Getting – and staying – in shape is super-hard. Have you ever noticed that?
At the beginning of this year when I made my goals for 2015, I purposely didn’t say anything about weight loss or getting in shape, because I knew damn well that I’d just be setting myself up for failure. There are just too many other things that always end up taking priority with me. But lately I’ve been thinking about such things, and I can’t help but frown like a grumpy toddler as I do.
Probably the best shape I was ever in in my life was during high school. I was a cheerleader for two of the three years, and I also took Tae Kwon Do classes with my boyfriend. Combine that with a very healthy metabolism (I used to eat like a horse and never gain a pound) and I was slim and trim. I’ve always had huge thighs and a sizable rear end, but back then they were two parts of a strong, toned lower body, not the result of too many pizzas and donuts. I was a teenager, so of course I still thought that I was fat and ugly, but in truth I was the perfect size and shape for my body, and I could rock bikinis and belly-shirts like nobody’s business if I could just muster up the confidence. And though I suffered from mild asthma related to physical exertion even back then, I was healthy and fully capable.
Around mid-college things started really slowing down, including my metabolism. Anyone who has been to college knows that it’s not a period of healthy eating and exercise; it’s a time of quick, cheap meals, copious amounts of alcohol, and lots and lots of sitting on your ever-expanding ass. I wasn’t a cheerleader anymore, and when my boyfriend broke up with me I quit Tae Kwon Do to avoid seeing him. I went through a mopey period during which I ate too much and moved too little, and even after that period ended I never really bounced back. My eating habits only got worse, and in about three years I gained upwards of 50 lbs. I felt like crap. I work baggy clothes and didn’t spend much time on my appearance, and I cringed every time I saw a photo of myself.
The job that I eventually got as a maintenance tech at a paper mill stopped me from gaining further weight, as I suddenly had a bit of actual activity in my life, but I didn’t lose any. It wasn’t until my husband proposed to me that I decided that I was going to slim back down. I was absolutely determined because I wanted to be able to look at my wedding photos and be proud, but it was far from easy. I really had to watch what I ate, and I struggled to force myself to exercise whenever I could. For a while I joined a gym, and I’d spend almost an hour there every morning before work because I knew if I waited until the evening to exercise I wouldn’t do it. Over the course of a little more than a year, I lost about 30 lbs. Then, a few months before the wedding, my husband and I took up the P90X challenge, and through that I managed to lose another 10 lbs. I was almost down to the weight I’d been in high school, and those last few pounds could be attributed to the fact that I was now much more muscular than I’d been then. I looked great and felt great, and both my husband and I looked amazing in our wedding photos.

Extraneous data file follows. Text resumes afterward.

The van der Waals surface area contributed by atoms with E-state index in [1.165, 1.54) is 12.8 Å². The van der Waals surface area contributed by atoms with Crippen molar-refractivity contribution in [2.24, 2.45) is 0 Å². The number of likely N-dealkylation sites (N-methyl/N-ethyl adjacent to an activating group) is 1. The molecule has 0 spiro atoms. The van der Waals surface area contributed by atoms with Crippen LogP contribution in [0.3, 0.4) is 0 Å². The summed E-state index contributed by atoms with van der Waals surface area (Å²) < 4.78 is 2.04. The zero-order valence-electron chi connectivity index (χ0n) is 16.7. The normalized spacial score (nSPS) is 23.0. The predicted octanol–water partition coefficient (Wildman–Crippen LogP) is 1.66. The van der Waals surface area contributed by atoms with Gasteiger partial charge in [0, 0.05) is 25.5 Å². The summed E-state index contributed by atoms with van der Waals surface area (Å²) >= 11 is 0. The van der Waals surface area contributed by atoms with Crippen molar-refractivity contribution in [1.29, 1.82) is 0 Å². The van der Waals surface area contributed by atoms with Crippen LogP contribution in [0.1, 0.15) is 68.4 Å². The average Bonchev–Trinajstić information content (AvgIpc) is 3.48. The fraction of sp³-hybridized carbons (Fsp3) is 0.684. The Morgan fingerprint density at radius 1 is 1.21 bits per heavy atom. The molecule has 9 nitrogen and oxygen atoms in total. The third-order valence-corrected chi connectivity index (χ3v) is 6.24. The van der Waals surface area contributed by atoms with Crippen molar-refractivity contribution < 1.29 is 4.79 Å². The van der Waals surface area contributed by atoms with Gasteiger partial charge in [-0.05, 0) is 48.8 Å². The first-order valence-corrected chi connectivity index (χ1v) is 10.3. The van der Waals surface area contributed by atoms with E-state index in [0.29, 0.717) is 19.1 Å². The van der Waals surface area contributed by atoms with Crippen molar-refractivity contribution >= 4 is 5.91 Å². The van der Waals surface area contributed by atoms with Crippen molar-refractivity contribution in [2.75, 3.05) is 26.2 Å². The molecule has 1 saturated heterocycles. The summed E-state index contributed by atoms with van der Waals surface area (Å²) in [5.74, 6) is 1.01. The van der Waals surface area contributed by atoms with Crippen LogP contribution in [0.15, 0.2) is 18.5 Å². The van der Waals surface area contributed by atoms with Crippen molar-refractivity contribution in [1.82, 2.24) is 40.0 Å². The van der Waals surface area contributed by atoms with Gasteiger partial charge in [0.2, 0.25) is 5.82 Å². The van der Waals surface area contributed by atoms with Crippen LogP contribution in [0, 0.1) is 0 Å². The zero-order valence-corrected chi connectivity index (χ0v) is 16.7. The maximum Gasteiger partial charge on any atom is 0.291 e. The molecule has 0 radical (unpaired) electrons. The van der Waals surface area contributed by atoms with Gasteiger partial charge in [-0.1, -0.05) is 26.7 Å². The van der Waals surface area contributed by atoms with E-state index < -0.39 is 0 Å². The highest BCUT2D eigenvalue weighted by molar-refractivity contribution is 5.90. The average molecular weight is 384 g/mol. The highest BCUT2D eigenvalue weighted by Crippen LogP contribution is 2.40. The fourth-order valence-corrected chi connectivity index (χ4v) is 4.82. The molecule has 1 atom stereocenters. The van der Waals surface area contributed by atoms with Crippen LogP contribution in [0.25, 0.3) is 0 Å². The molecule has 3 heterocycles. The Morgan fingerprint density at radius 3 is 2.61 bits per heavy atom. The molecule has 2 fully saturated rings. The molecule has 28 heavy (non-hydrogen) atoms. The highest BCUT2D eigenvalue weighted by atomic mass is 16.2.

After the wedding was over I got a little lazy, as people are wont to do, but I still managed to maintain my weight within 5 lbs or so. Then my husband and I decided to try for a baby; about 8 months after our wedding day I was pregnant. For the first six months of the pregnancy I took great care of myself. I was very concerned with eating good foods and avoiding anything that might not be good for the baby, and I made sure to keep active, even if it was only 20 minutes a day on the treadmill. I was gaining a healthy amount of weight and nothing more. But then the third trimester hit and things got out of control. I started experiencing a lot of back and foot pain, and thus stopped moving unless absolutely necessary. My appetite went through the roof and I started craving nothing but fat and sugar. And I started working from home, which meant that I was accountable to no one and within arm’s reach of chips and Netflix at any given time. I blew up to about ten pounds more than my previous highest weight. All of my hard work was undone and then some. Of course, it was all worth it to meet my beautiful baby princess, but I was beyond frustrated that after giving birth to a 7 lb 6 oz baby and all the associated fluids, I’d somehow only managed to drop about 5 lbs off my own weight.
In the months that followed my daughter’s birth I managed to lose a couple of pounds through breastfeeding, but I was so exhausted and hungry all the time that I never managed any more than that. When my daughter was about 18 months old I started my first “out West” job and started getting into running around the camp in the mornings. I lost close to ten pounds, but then disaster struck in the form of gastrointestinal issues. I literally became terrified to run, and quickly gained the weight back again. Since then I’ve tried several times to get back into shape, but always something else takes precedence (writing a novel) or destroys my efforts (the gut problems). I have never been able to get any closer than 30 lbs away from my goal, and have had a very difficult time even holding that weight.
I’m not trying to make excuses, because the fact is that a lot of the time I’m just plain lazy, or not willing to siphon time from other areas of my life, or completely unwilling to give up my junk food. I’m also not bemoaning my horrible body because although I might fervently wish my tummy and butt were smaller, I’m actually pretty comfortable with my “mom” body. What really bothers me, though, is that I remember how it felt…how it felt to be 50 lbs lighter and in infinitely better shape, and I would very much like to feel that way again.